* Euro retreats after trading above $1.35
* Moody's cuts Anglo Irish Bank rating
* CFTC data shows shift to euro longs
* Dollar index hits seven-month low (Adds details, updates prices)
By Vivianne Rodrigues
NEW YORK, Sept 27 (Reuters) - The euro fell from a five-month high against the U.S. dollar on Monday as worries about fiscal debt problems in euro zone countries such as Ireland weighed on the currency.
Monday's downgrade of Anglo Irish Bank's lower-grade debt pushed the euro to session lows. That led to the widening of the Irish/German 10-year bond yield spread IE10YT=TWEB as investors demanded additional premium to hold Irish government bonds over benchmark Bunds. The increase in the yield spread also helped push the euro lower after hitting the five-month high above $1.35. <--------------------------------------------------------- For Irish/German yield spread story, see [ID:nLDE68Q1ID] For the Moody's news, click on [ID:nLDE68Q15A]. ---------------------------------------------------------->
"The euro right now is being pulled in a tug of war between the sovereign debt crisis still existing in the euro zone versus the prospect of a very serious QE2 (another round of quantitative easing) out of the U.S.," said Boris Schlossberg, director of FX research at GFT in New York.
The Federal Reserve last week signaled it could loosen U.S. monetary policy further to support a sluggish economy, fueling a massive dollar sell-off.
"Depending on what the market decides to focus on on any given day, those two forces will determine the direction of the pair for the time being," Schlossberg added. "We had a big run after the Fed statement last week. We're pretty much in seesaw action."
Statements by European Central Bank President Jean-Claude Trichet on Monday regarding euro zone growth and inflation had little market impact but reinforced views the bloc's economy was on the mend. [ID:nLDE68Q1A4]
Against the yen, the dollar fell to 84.11 yen JPY= earlier on EBS trading platform, its weakest level since Japan intervened in the currency market about two weeks ago.
With dollar/yen trading near the lows, investors are on alert about possible further intervention by Japan to stem the yen's strength.
Still, the Japanese currency was more than a yen above the 15-year low of 82.87 hit shortly before Japanese authorities acted to sell the yen for the first time in six years.
EURO STILL A 'BUY'
The euro EUR=EBS rose as high as $1.3507, according to electronic trading platform EBS, its highest since April. It was last slightly lower at $1.3474, down 0.1 percent on the day.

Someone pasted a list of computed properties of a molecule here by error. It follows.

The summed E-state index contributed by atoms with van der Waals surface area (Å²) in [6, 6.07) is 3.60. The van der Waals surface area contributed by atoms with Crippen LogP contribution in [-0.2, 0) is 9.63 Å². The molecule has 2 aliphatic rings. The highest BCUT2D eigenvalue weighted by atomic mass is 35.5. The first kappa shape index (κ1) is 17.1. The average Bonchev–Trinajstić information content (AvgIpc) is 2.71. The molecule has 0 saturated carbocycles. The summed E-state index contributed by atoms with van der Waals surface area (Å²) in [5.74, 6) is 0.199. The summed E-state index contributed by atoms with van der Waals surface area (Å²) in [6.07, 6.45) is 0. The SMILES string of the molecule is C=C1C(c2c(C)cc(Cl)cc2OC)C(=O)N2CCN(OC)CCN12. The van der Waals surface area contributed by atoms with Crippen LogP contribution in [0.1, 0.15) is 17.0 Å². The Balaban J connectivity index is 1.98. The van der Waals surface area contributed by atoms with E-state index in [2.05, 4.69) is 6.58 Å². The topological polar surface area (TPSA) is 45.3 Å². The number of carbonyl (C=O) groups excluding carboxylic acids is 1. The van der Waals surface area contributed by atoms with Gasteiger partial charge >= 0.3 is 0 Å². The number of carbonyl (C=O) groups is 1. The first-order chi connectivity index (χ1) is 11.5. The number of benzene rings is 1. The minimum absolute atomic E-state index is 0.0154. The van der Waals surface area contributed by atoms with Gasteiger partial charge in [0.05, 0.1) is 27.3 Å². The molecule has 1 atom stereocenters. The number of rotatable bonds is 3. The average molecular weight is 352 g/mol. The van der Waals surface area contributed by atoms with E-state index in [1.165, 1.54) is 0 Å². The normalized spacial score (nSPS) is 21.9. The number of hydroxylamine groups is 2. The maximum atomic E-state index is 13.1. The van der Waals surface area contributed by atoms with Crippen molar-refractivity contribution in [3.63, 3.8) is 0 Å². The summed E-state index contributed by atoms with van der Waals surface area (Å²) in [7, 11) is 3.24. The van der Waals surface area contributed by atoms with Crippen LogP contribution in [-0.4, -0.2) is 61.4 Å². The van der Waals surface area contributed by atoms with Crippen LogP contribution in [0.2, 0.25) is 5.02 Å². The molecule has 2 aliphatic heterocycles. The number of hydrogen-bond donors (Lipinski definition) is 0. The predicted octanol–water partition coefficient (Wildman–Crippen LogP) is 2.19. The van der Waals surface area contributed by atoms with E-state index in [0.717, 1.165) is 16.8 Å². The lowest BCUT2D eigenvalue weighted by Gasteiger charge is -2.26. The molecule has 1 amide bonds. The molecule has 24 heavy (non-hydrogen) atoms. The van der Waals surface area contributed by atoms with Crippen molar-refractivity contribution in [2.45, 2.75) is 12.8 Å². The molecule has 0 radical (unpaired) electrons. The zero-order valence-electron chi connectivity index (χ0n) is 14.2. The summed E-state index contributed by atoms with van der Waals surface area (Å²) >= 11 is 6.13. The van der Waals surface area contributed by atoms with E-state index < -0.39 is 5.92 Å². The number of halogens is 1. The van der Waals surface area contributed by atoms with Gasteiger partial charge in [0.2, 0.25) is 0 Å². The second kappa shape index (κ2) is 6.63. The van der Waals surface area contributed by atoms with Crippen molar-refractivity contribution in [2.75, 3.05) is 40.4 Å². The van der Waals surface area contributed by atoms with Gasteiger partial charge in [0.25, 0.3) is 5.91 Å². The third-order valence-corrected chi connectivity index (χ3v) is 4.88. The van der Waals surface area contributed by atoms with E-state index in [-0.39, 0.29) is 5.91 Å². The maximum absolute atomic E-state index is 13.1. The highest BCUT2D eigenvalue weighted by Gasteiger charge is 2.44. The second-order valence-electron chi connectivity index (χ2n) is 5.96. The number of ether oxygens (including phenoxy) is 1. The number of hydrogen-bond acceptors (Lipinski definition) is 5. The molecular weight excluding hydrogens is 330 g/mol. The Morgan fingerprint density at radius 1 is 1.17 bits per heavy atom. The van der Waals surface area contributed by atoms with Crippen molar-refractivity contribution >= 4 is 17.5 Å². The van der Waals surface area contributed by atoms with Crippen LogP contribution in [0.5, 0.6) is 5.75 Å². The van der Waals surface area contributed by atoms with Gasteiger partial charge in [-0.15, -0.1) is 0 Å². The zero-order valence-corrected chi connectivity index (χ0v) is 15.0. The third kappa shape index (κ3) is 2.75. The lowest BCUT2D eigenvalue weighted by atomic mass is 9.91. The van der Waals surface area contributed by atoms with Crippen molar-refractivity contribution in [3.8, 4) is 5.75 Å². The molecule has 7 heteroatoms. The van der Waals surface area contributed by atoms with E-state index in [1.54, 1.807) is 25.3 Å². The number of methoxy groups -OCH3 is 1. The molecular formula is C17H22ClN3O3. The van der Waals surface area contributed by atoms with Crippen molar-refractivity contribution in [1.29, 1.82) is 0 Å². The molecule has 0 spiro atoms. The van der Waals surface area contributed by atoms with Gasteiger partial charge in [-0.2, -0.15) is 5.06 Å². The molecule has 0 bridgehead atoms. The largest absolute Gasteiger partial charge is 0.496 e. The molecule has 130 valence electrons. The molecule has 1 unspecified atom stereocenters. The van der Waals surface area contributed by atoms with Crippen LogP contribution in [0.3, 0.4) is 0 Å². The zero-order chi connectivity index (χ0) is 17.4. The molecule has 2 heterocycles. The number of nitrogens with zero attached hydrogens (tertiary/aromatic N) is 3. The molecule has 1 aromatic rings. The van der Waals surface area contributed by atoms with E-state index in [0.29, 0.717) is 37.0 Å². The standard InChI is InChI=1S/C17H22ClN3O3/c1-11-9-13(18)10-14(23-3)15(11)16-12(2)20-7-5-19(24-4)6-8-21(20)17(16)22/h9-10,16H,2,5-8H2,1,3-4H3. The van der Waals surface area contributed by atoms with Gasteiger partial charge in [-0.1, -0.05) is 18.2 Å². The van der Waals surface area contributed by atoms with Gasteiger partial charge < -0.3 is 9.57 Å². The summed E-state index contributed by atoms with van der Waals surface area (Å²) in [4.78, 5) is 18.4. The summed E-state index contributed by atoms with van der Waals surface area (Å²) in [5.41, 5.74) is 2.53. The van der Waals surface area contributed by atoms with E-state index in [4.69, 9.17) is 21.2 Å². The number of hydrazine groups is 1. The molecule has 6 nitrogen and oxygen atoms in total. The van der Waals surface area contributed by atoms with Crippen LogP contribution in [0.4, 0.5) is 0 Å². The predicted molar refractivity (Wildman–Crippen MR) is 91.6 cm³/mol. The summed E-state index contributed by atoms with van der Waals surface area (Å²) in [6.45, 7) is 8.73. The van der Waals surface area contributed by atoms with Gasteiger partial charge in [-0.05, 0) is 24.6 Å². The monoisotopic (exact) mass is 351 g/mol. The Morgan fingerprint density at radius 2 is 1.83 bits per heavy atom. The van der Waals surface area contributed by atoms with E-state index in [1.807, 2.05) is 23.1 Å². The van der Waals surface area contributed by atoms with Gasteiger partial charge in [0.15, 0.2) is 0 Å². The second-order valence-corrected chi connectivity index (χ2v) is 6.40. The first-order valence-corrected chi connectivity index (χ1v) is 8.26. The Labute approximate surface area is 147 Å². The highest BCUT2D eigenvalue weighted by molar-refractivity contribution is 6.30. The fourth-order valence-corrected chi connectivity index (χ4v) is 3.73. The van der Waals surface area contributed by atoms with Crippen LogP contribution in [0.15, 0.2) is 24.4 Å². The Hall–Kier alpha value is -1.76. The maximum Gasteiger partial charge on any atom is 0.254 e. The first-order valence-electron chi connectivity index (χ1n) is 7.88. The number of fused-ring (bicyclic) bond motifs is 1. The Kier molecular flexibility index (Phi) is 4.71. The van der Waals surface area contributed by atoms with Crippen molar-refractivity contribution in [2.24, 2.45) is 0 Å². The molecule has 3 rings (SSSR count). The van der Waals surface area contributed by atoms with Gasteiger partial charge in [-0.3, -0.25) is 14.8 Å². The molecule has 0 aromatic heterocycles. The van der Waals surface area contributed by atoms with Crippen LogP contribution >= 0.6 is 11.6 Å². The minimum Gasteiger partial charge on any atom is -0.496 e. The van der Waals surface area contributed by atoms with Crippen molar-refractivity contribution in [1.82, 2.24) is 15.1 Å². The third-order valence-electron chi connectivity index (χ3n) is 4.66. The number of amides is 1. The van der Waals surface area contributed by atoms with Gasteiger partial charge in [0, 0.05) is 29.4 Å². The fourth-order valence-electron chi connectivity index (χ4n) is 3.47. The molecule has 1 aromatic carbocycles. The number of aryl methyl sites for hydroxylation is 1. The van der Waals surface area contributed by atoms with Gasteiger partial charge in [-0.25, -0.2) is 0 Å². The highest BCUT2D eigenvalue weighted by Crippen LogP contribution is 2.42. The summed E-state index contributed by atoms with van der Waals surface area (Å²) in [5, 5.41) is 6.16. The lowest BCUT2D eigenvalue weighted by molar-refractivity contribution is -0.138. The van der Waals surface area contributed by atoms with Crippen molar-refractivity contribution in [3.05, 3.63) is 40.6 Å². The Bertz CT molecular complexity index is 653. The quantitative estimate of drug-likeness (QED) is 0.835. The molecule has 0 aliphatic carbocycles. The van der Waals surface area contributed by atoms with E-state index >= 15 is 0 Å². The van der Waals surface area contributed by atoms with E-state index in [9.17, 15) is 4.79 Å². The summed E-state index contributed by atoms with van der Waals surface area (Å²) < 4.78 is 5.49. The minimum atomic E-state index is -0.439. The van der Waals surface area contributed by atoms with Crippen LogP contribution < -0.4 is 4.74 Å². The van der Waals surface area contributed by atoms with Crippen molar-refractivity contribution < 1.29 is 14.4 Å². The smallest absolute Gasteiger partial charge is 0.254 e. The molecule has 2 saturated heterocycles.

The euro's next short-term key level was around $1.3511, a 50 percent Fibonacci retracement of its fall from $1.5145 last November to its June low around $1.1876.
"The euro was never going to race through $1.35 anyway. We have that big Fibo level around $1.3510-11 that has put a cap on the euro. But it is still a 'buy' on dips," said Richard Franulovich, senior currency strategist at Westpac in New York.
Over the next few weeks, the next stop is likely to be the 55-week moving average which comes in at $1.3630, according to CitiFX in a research note. The bank said there is solid resistance above that level, specifically at $1.3670-$1.3740 where the highs from December 2004, April 2007 and March 2009 converge.
Investors were cautious about pushing the euro too high before banks repay 225 billion euros in European Central Bank loans. The tenders are due to expire this week, with banks preparing to repay 12-, six- and three-month funds on Thursday.
If the results highlight more banking sector troubles, traders may turn cautious on the euro, though other analysts say a withdrawal of funds from the system will boost lending rates and provide support for the euro zone single currency.
The latest data from the Commodity Futures Trading Commission showed currency speculators moved to a net long position in the euro for the first time this year. [IMM/FX]
The dollar index fell earlier to 79.188 .DXY, the lowest since early February. It last traded at 79.385, down 0.01 pct.
The dollar index broke below 80 last week, where the 55- and 200-weekly moving averages were located. Traders said with the index closing below 80, the signal on the charts has become bearish, opening the way for a move down to at least 75. (Additional reporting by Gertrude Chavez-Dreyfuss; Editing by James Dalgleish)